In Trinity, on the southern shore of Newfoundland’s Bonavista Peninsula, we caught a boat from the Old Bonaventure Harbor to Ireland’s Eye, a small island in Trinity Bay.
There, we disembarked and walked to a working fish camp; really, just a few cabins in a protected cove. On the back deck of one of the cabins, we ate dinner, prepared by our boat captain and his first mate. In very primitive circumstances, they served us salad, chicken, noodles and fresh vegetables. The evening was topped off with some good conversation and wine.
Watching these fishermen host us and cook for us to the best of their abilities with what they had in their simple surroundings was heartwarming, to say the least. It prompted our guide to say, “If you aren’t enjoying this, there’s something’s wrong with you.”
I thought then—and still think now—that he was right.
Ageless Yellowstone National Park ally
During my first group trip to Yellowstone National Park in winter 2004, I stood one late afternoon at Old Faithful Geyser, waiting for it to erupt. A nearby park ranger had a crowd gathered around him, and he proceeded to explain the geothermic reasons behind this natural phenomenon. After answering a few questions from his listeners, he turned to me and my travel cohorts to ask where we were from and why we had chosen to visit Yellowstone in winter. “On a search for wolves,” several of us answered. He remained silent for a moment. Then reaching inside his jacket, he pulled out a book and read a passage by Aldo Leopold, a man best known for his environmental writing while working at the University of Wisconsin, my alma mater. The ranger read:
“We reached the old wolf in time to watch a fierce green fire dying in her eyes. I realized then, and have known ever since, that there was something new to me in those eyes—something known only to her and to the mountain. I was young then, and full of trigger-itch; I thought that because fewer wolves meant more deer, that no wolves would mean hunters’ paradise. But after seeing the green fire die, I sensed that neither the wolf nor the mountain agreed with such a view.”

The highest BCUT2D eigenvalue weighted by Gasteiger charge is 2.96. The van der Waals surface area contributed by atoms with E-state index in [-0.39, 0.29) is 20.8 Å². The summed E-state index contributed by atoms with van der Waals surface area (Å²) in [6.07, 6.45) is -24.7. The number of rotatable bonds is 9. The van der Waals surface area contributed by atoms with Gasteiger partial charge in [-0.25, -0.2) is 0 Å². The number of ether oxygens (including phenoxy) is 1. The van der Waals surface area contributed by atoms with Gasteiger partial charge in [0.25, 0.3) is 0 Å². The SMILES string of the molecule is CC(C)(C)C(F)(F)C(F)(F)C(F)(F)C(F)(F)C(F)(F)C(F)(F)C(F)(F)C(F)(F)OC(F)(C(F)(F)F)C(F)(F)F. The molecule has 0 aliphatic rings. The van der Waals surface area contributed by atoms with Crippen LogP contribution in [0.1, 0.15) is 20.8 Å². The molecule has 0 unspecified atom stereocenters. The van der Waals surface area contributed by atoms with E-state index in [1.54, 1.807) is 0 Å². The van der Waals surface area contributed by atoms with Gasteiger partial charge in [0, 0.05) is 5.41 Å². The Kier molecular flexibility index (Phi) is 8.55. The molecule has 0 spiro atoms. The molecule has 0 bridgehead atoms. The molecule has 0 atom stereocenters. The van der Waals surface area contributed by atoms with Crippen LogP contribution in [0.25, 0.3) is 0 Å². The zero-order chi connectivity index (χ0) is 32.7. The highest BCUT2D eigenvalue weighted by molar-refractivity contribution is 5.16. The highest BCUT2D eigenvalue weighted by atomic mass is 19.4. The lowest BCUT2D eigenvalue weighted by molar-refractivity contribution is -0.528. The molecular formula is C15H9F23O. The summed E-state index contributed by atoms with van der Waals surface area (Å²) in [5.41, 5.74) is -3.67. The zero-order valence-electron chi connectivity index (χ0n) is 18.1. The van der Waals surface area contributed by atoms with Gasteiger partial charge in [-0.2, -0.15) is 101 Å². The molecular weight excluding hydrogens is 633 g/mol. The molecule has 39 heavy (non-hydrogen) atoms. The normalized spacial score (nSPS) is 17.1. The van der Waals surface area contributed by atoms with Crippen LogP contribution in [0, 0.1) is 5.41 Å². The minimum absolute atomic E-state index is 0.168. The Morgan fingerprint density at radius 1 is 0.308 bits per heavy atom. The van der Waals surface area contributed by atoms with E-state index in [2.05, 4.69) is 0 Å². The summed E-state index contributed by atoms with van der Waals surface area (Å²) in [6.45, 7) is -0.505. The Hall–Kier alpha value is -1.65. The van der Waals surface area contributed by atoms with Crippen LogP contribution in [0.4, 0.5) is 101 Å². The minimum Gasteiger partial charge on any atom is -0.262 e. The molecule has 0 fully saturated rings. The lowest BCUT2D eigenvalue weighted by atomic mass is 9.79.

I knew then I was in the presence of a local prophet in a park uniform.
Coming back and going toward
It seems that when you travel, you receive the kinds of gifts that only strangers can give. Some of my strongest memories from trips I have taken are those of the people who have done kind things: a man on the street in Churchill, fishermen in Newfoundland, a park ranger in Yellowstone.
Right now, meeting people during faraway travels may seem like a distant hope, literally unreachable in this pandemic. But when it lifts, we may find ourselves once more awed by the very notion that we can go from here to there, from our own worlds into those of others, and savor new acquaintances more fully, as something nearly lost can be treasured afresh.
So, I would add something to Pico Iyer’s quote. Not only is travel ultimately about going to a place from which you’ll never entirely come back, but about going toward people you’ll never quite forget.
Here’s to finding your true places and natural habitats,